RHODE ISLAND AND CONNECTICUT BLOOD CENTERS LAUNCH THANK THE DONOR PROGRAM
RIBC and CTBC will begin utilizing a service that shares appreciation messages sent by recipients to donors
Providence – Rhode Island Blood Center (RIBC) and Connecticut Blood Center (CTBC) announced a new feature called Thank the Donor, which launched yesterday. This patented, simple service allows patients to send an anonymous message to the person who donated the blood being transfused. RIBC and CTBC are divisions of New York Blood Center Enterprises, and this technology is also being implemented across its network of blood centers.
“We are always looking for opportunities to enhance the donor experience and emphasize the importance of their gift of life,” said Nicole Pineault, Director of Donor Resources for Rhode Island and Connecticut Blood Centers. “Thank the Donor is a unique way to illustrate the donor’s real world impact and put a story or face behind each pint of blood they give.”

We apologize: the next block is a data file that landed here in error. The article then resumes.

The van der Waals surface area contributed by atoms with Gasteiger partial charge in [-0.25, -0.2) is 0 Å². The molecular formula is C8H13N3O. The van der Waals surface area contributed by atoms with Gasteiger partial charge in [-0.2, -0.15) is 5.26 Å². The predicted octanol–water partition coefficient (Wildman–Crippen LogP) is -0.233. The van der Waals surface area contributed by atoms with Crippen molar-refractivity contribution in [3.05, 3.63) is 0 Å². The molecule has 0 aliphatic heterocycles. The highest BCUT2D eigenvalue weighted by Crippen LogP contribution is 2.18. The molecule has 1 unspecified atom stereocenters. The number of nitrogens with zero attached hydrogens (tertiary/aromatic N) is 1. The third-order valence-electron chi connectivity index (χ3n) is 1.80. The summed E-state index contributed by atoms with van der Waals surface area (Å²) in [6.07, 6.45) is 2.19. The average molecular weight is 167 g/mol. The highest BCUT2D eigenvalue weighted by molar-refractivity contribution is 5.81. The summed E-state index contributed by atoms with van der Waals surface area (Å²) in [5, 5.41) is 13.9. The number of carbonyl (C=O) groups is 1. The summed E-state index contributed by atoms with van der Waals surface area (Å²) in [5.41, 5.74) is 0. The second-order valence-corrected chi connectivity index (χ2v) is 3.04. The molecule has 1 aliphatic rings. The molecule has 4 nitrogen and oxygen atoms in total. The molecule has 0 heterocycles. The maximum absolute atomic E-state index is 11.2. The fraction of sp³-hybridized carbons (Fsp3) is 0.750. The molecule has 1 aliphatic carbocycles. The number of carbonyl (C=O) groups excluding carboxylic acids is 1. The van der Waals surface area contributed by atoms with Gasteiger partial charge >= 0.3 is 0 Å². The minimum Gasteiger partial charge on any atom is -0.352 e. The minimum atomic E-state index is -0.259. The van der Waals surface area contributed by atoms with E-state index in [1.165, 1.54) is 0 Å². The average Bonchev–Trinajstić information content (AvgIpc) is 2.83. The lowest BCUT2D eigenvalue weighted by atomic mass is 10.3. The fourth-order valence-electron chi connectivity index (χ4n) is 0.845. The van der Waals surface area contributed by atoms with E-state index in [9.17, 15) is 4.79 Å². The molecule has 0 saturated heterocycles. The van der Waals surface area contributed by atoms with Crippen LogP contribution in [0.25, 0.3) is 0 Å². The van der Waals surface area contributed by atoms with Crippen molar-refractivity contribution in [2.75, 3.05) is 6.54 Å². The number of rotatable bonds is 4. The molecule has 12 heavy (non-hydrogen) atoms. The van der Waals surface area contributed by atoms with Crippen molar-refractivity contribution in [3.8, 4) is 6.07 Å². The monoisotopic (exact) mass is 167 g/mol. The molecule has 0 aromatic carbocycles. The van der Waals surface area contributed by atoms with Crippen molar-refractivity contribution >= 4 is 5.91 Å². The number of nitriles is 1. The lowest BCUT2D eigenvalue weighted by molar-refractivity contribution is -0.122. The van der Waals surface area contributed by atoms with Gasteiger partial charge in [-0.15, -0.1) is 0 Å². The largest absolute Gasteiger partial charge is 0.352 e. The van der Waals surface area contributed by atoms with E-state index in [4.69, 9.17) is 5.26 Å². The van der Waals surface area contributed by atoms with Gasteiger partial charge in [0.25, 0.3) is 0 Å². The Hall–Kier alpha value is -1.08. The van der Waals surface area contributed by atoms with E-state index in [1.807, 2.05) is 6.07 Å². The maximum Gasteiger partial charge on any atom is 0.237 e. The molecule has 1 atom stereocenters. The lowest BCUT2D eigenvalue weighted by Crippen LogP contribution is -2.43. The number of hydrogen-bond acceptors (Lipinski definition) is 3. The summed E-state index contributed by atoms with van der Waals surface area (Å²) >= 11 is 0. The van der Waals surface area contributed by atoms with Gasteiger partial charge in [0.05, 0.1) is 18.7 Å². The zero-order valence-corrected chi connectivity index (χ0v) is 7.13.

RIBC/CTBC initially piloted this service in partnership with Hartford Hospital and has now been fully launched and available to patients in all 60+ hospitals for which they provide blood and blood products. To participate, patients scan a QR code on a green, heart shaped tag that is placed on each unit of blood. The QR code then directs them to a website where they’re able to craft a message of appreciation, with the option to include a photo or video as well.
Appreciation messages are reviewed by a blood center curator to ensure it doesn’t include any sensitive or inappropriate information prior to being shared with the donor via email. Donors will need to have an active email on file with RIBC/CTBC in order to take advantage of the Thank the Donor feature. No contact information or identifying patient information will be shared between the blood recipient and/or sender of the message and the blood donor.
There is still an ongoing blood emergency in the region, leaving the blood supply at a dangerously low level, especially with regard to platelets and types O, A-, and B- blood. Roughly one in three people will need a blood transfusion in their lifetime, whether it’s for trauma response, cancer treatment, blood disorders, surgery, transplant, or many more other reasons. It’s always better to be on the giving side.